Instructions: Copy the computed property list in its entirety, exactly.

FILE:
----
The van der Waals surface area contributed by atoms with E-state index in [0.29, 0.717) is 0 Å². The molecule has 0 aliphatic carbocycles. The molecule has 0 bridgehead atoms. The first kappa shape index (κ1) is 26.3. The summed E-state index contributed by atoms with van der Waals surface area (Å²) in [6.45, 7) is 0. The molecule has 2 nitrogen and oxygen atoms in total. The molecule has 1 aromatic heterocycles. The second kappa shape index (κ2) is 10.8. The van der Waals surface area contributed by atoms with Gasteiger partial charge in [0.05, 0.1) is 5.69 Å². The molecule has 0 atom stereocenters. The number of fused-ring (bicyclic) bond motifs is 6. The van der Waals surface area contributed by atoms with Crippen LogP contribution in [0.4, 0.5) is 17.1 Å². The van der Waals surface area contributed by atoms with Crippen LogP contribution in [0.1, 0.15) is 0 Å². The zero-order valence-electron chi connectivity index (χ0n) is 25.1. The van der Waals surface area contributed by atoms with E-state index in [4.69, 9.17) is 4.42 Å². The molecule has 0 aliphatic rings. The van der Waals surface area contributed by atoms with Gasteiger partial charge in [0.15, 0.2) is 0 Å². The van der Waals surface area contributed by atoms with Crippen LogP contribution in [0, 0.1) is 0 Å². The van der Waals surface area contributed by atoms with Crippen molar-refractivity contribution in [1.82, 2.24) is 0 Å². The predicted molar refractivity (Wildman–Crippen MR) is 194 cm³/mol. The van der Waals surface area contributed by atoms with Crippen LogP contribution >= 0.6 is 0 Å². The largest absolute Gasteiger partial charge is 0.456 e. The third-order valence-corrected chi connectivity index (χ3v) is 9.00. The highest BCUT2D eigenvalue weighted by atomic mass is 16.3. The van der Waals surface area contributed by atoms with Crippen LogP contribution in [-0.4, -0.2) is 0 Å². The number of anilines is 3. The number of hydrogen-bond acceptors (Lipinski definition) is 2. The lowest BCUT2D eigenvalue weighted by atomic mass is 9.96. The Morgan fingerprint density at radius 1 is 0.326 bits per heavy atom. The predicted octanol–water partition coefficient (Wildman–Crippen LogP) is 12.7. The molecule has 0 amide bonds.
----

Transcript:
The van der Waals surface area contributed by atoms with E-state index in [0.29, 0.717) is 0 Å². The molecule has 0 aliphatic carbocycles. The molecule has 0 bridgehead atoms. The first kappa shape index (κ1) is 26.3. The summed E-state index contributed by atoms with van der Waals surface area (Å²) in [6.45, 7) is 0. The molecule has 2 nitrogen and oxygen atoms in total. The molecule has 1 aromatic heterocycles. The second kappa shape index (κ2) is 10.8. The van der Waals surface area contributed by atoms with Gasteiger partial charge in [0.05, 0.1) is 5.69 Å². The molecule has 0 atom stereocenters. The number of fused-ring (bicyclic) bond motifs is 6. The van der Waals surface area contributed by atoms with Crippen LogP contribution in [0.4, 0.5) is 17.1 Å². The van der Waals surface area contributed by atoms with Crippen LogP contribution in [0.1, 0.15) is 0 Å². The zero-order valence-electron chi connectivity index (χ0n) is 25.1. The van der Waals surface area contributed by atoms with E-state index in [4.69, 9.17) is 4.42 Å². The molecule has 0 aliphatic rings. The van der Waals surface area contributed by atoms with Gasteiger partial charge in [0.15, 0.2) is 0 Å². The van der Waals surface area contributed by atoms with Crippen LogP contribution in [0, 0.1) is 0 Å². The van der Waals surface area contributed by atoms with Crippen molar-refractivity contribution in [1.82, 2.24) is 0 Å². The predicted molar refractivity (Wildman–Crippen MR) is 194 cm³/mol. The van der Waals surface area contributed by atoms with Crippen LogP contribution >= 0.6 is 0 Å². The largest absolute Gasteiger partial charge is 0.456 e. The third-order valence-corrected chi connectivity index (χ3v) is 9.00. The highest BCUT2D eigenvalue weighted by atomic mass is 16.3. The van der Waals surface area contributed by atoms with Crippen LogP contribution in [-0.4, -0.2) is 0 Å². The number of anilines is 3. The number of hydrogen-bond acceptors (Lipinski definition) is 2. The lowest BCUT2D eigenvalue weighted by atomic mass is 9.96. The Morgan fingerprint density at radius 1 is 0.326 bits per heavy atom. The predicted octanol–water partition coefficient (Wildman–Crippen LogP) is 12.7. The molecule has 0 amide bonds.